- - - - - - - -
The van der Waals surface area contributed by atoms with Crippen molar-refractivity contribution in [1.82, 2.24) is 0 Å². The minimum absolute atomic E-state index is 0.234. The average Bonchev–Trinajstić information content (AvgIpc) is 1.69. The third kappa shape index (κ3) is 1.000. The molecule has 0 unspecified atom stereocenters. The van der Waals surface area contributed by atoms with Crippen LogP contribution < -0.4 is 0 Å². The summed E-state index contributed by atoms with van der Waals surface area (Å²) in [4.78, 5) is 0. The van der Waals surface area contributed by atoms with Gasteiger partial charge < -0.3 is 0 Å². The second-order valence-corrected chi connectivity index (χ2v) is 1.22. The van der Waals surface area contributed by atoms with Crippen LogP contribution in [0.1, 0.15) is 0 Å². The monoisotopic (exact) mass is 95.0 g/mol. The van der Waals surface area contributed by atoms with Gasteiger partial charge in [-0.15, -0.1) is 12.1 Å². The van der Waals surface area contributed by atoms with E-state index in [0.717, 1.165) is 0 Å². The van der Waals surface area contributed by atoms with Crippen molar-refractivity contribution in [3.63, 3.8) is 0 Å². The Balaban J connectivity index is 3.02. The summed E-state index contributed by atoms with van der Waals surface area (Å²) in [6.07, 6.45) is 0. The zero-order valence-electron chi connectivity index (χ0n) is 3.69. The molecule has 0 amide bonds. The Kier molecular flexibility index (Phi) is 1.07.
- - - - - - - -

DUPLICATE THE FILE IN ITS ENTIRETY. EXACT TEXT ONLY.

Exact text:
The van der Waals surface area contributed by atoms with Crippen molar-refractivity contribution in [1.82, 2.24) is 0 Å². The minimum absolute atomic E-state index is 0.234. The average Bonchev–Trinajstić information content (AvgIpc) is 1.69. The third kappa shape index (κ3) is 1.000. The molecule has 0 unspecified atom stereocenters. The van der Waals surface area contributed by atoms with Crippen LogP contribution < -0.4 is 0 Å². The summed E-state index contributed by atoms with van der Waals surface area (Å²) in [4.78, 5) is 0. The van der Waals surface area contributed by atoms with Gasteiger partial charge < -0.3 is 0 Å². The second-order valence-corrected chi connectivity index (χ2v) is 1.22. The van der Waals surface area contributed by atoms with Crippen LogP contribution in [0.1, 0.15) is 0 Å². The monoisotopic (exact) mass is 95.0 g/mol. The van der Waals surface area contributed by atoms with Gasteiger partial charge in [-0.15, -0.1) is 12.1 Å². The van der Waals surface area contributed by atoms with E-state index in [0.717, 1.165) is 0 Å². The van der Waals surface area contributed by atoms with Crippen molar-refractivity contribution in [3.63, 3.8) is 0 Å². The Balaban J connectivity index is 3.02. The summed E-state index contributed by atoms with van der Waals surface area (Å²) in [6.07, 6.45) is 0. The zero-order valence-electron chi connectivity index (χ0n) is 3.69. The molecule has 0 amide bonds. The Kier molecular flexibility index (Phi) is 1.07.